quality of the implants are crap. I don't see how anything I've said 
contradicts that.
 

>
> > it won't be able to open any file without software to identify which 
>> application to associate it with.
>
>
> Yes, and you couldn't tell the difference between audio and video without 
> a neural network inside a bone box sitting on your shoulders.
>

False equivalence. Your computer would have to be missing it's electronics 
to compare properly. You are floating a premise that there is some state of 
consciousness in which we cannot tell the difference between an audio and a 
visual experience but your example allows no experience at all.
 

>
> How can you have spent any time programming a computer without noticing 
>> that everything must be explicitly defined and scripted or it will just 
>> halt/fail/error?
>>
>
> Nobody has found anything in the human brain that didn't strictly follow 
> the laws of physics either.
>

That has nothing to do with the dependence of computer programs on a 
script. We are not only scripted by physics, we control physics directly 
and consciously.
 

> And I have never been able to consistently predict what a computer is 
> going to do even if I'm the one who wrote the program, and you're no better 
> at making such predictions than I am, nor is anybody else.  
>

But I can predict that if that program doesn't work, it will never fix 
itself.  I can predict that if you don't write the program, one will not 
sprout from the realms of Platonia to fill the void. 


> > it's not an audio or video file. Not literally or physically. A file is 
>> just a source of generic binary instructions. 
>>
>
> And that's all a cochlear implant produces and yet the deaf report those 
> generic binary instructions give them the qualia of sound.
>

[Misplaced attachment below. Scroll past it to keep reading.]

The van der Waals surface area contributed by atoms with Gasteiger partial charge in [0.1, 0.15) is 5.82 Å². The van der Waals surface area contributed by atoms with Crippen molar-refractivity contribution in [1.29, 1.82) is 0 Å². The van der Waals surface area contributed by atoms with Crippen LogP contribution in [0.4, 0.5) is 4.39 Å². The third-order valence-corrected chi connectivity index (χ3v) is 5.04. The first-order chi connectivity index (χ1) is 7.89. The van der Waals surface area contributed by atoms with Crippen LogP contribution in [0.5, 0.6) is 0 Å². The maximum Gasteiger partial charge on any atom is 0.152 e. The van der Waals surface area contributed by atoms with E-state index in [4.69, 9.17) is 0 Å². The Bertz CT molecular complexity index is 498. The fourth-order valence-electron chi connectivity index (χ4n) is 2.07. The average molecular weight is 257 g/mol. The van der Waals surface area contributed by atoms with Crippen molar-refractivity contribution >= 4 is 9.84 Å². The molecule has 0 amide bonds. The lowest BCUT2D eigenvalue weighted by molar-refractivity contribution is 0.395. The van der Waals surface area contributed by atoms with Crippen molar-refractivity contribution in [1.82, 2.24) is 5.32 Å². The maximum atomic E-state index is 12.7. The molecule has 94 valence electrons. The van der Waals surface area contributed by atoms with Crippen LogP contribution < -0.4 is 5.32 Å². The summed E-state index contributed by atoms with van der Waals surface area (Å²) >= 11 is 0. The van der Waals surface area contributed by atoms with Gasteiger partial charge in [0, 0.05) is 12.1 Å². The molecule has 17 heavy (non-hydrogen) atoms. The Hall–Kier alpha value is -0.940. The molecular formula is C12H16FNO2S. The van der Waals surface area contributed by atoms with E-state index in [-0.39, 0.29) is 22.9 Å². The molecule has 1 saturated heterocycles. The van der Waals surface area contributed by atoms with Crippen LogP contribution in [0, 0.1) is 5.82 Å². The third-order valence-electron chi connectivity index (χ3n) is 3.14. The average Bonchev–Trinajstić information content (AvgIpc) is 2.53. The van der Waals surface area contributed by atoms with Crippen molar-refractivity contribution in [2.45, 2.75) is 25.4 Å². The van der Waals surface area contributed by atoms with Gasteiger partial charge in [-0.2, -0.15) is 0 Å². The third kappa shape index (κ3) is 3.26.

No. The binary instructions are used as the basis to manipulate physical 
electrodes. If they did not cause electric changes in the nerve tissue, no 
amount of instructions will help.


> >  computer + user = high quality user experience. Computer + computer = 
>> no high quality experience. 
>>
>
> You have no pathway whatsoever to judge the quality of experience of even 
> your fellow human beings, 
>

That's because I can judge that the quality among human experience varies 
widely and idiosyncratically. The same way that I can judge that machines 
have no variation in their quality of experience, and that we rely on that 
fact routinely in using them. They are not pets, they are not babies - we 
have no concern for their experience at all.  There will never be an 
abolitionist movement or a machine-rights movement.

 

> the best you can do is observe there behavior and then guess
>

Speak for yourself. I don't have to limit my understanding to some 
ridiculous formal epistemology. I can use the full complement of my senses, 
experience, intuition, and reasoning to arrive as a better-than guess.
 

> ; and yet you continue to make these grand sweeping statements about what 
> a computer does and does not feel without a shred of evidence or 
> theoretical justification, and that's as tiresome as it is stupid.     
>

You don't think that your robotic sophistry isn't tiresome and stupid?
 

>  
>
>> > Plug a cochlear implant into a computer and the raw data remains raw 
>> all the way through. There is no conversion to any sense modality
>>
>
> HOW THE HELL DO YOU KNOW!
>

Because I could input the exact same data that an implant would from any 
source - a file, a camera, a fancy thermometer. The computer doesn't know 
the difference between two identical sets of data. Are you suggesting that 
it does? Where does it begin to make itself distinct? How many zeros does 
it take to tell whether it's darkness or silence?
 

>
> > I understand why computers have no experience. 
>>
>
> Your "understanding" is based on amorphous mystical drivel.  
>

All you can do is hurl ad hominems, because you have no case. Truth is not 
on your side, so you lash out.
 

>  
>
>> > A computer is only going to say what it is programmed to say. 
>>
>
> BULLSHIT! The human programer himself does not know what the computer is 
> going to say next.
>